Note: Possible Triggers

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Excerpt

Stevie and his mother were evicted from their apartment after his mother’s big fight with the landlord at two in the morning. They left with only his mother’s purse and went to his grandpa’s house to sleep. Stevie had seen his grandpa just once before, and he barely remembered the visit. For the whole taxi ride, his mother kept saying, “Just until I get a job. We won’t stay long. Don’t worry, Stevie.”

He dozed, lulled by a spicy cigar smell and the erratic crackle of the radio from the front of the car. The driver let them out at a two-story stucco house that loomed like a yellow castle in the shadows of streetlight and moon. Stephen followed his mother through a wrought-iron gate that opened to a sidewalk made of pink stone

slabs. He lurked behind her when she knocked, looking around at the rock garden, a few lemon trees, and a big white wall that surrounded the front yard, blocking any view except for bits of road.

Nobody answered, so his mother dropped her purse and slammed the heel of her hand into the doorbell over and over. Then she turned away from the door, picked up her purse, grabbed Stephen’s arm, and dragged him toward the gate and the street, and the door finally opened. His grandpa stood on the threshold, silhouetted by a glow from the living room. Stephen would always remember that glimpse of his grandpa, the faded gray robe held closed at the chest, the gnarled toenails and bushy white hair, how big he was. He wasn’t fat, just big and as shaggy as the mountains he could see from Carlsbad, even though it took eight hours to reach them.

His grandpa stared at Stephen’s mother with bloodshot eyes. Then he looked down at Stephen and twisted his mouth into a closed-lipped grimace. Later, Stephen learned that his grandpa didn’t like to show his mouth when he wasn’t wearing his dentures, but at the time, the vampire smile frightened Stevie.

“Well, you might as well come in, then.” 

His grandpa’s voice was harsh and phlegmy. After he finished talking, he coughed until his face turned red, and he lit up a cigarette. Stevie’s mother propelled him through the front door and into the house, where they stayed much longer than she had promised.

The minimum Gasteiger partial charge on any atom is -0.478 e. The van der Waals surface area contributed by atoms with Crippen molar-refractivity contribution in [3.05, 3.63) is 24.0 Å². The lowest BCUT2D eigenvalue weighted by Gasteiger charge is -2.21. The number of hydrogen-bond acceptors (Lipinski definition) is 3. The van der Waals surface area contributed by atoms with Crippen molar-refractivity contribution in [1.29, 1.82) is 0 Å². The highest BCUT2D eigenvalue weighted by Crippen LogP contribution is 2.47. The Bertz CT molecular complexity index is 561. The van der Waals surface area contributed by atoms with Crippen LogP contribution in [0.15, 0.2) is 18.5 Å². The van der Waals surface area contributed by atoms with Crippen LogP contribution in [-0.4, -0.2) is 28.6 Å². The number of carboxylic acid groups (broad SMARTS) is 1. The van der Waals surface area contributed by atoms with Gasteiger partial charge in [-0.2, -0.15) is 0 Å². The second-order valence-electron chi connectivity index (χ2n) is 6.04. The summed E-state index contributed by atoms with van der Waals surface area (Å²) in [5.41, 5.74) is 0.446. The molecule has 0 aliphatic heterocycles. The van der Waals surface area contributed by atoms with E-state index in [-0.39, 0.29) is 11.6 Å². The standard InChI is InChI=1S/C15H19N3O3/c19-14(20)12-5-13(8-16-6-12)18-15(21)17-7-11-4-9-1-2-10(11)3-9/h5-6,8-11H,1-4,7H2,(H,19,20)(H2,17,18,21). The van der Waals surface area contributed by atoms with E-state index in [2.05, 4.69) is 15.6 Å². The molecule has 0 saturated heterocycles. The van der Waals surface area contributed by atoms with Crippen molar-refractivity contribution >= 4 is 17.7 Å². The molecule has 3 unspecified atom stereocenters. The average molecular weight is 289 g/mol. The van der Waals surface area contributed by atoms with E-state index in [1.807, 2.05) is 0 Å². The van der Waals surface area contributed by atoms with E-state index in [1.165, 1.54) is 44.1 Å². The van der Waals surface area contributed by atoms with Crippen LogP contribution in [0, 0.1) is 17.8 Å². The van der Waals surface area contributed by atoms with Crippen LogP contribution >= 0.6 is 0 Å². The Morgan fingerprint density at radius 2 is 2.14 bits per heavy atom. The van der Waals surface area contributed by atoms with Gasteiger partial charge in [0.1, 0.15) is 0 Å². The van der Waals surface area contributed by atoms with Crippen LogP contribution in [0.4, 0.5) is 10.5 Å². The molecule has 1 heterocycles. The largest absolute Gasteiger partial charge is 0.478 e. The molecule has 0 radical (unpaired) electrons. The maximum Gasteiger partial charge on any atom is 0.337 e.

Two weeks later, they were still there. Stevie’s mother stayed in her room nearly all the time, leaving Stevie to eat Hungry-Man frozen dinners and watch The Price is Right with his grandpa. When she did come downstairs, she pulled a kitchen chair into the living room and sat on that, far away from Stevie and Grandpa on the sofa.

When Stevie had his sixth birthday, his mother didn’t come down to sing “Happy Birthday,” buy him a cake at the grocery store, or tell him she was sorry she couldn’t afford a present but that she loved him. But his grandpa made sure he had a special day. 

He took Stevie up to the attic and showed him the guns gleaming on their racks inside a tall wooden case with a glass front. His grandpa opened a cardboard box next to the gun case and dug beneath a bunch of magazines until he produced a silver key. He inserted the key into the lock very precisely, as if opening that case was a more delicate task than shaving the whiskers around his throat.  Then he removed the guns one by one and showed them to Stevie.

He had six guns in six different shapes and sizes—three thick-handled guns with narrow noses that his grandpa said were Lugers, a smaller-nosed pistol called a Walther, a rifle called a Mauser, and one MG 34 machine gun. Stevie liked the rifle best because its long brown nose seemed sleek and dangerous.

His grandpa cradled it. “With this Mauser, I killed a Jew resistance fighter who thought he could get away.

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About the Author:

Shawne Steiger wrote her first story when she was seven. Over the years, she has been a pizza maker, dressage teacher, house cleaner, and therapist. The one constant in her life has been her writing, which is why, after years working as a trauma therapist, she applied to Vermont College of Fine Arts and completed an MFA in Fiction writing. After learning that she’s happiest when writing, Shawne published short stories and essays in several literary journals. Supporting her writing habit with her social work degree, Shawne frequently incorporates her understanding of how trauma affects people into her fiction. When not writing or working, she enjoys going to the theater, reading and travel. Luckily her love of travel stops her from fully realizing her aspirations to enter the realm of mad cat woman, since she’s yet to find the perfect suitcase that will fit both her cats and still be light enough to carry.

Shawne Steiger | Twitter | Facebook | Instagram | BookBub

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#BlogTour Q&A Sixty Minutes by Tony Salter @rararesources @TonyOxford #AuthorInterview

Hello lovelies! Today I have a fabulous Q&A with author Tony Salter, plus a giveaway to win a copy of Sixty Minutes (see bottom of the post) but first a little about the book:

Sixty Minutes - Kindle Cover

Title: Sixty Minutes by Tony Salter

Date Published: 29th October 2019

Genre: Thriller

Description:

Five different people. Five separate lives. Sixty minutes to bind them for ever.

Hassan, Jim, Shuna, Dan and Nadia come from very different worlds. If life were straightforward, their paths would never cross. But our lives are rarely that simple and, as the clock ticks away the minutes of a single hour on a July morning, fate draws all five together in a headlong rush towards disaster.

Who are the heroes and who are the villains?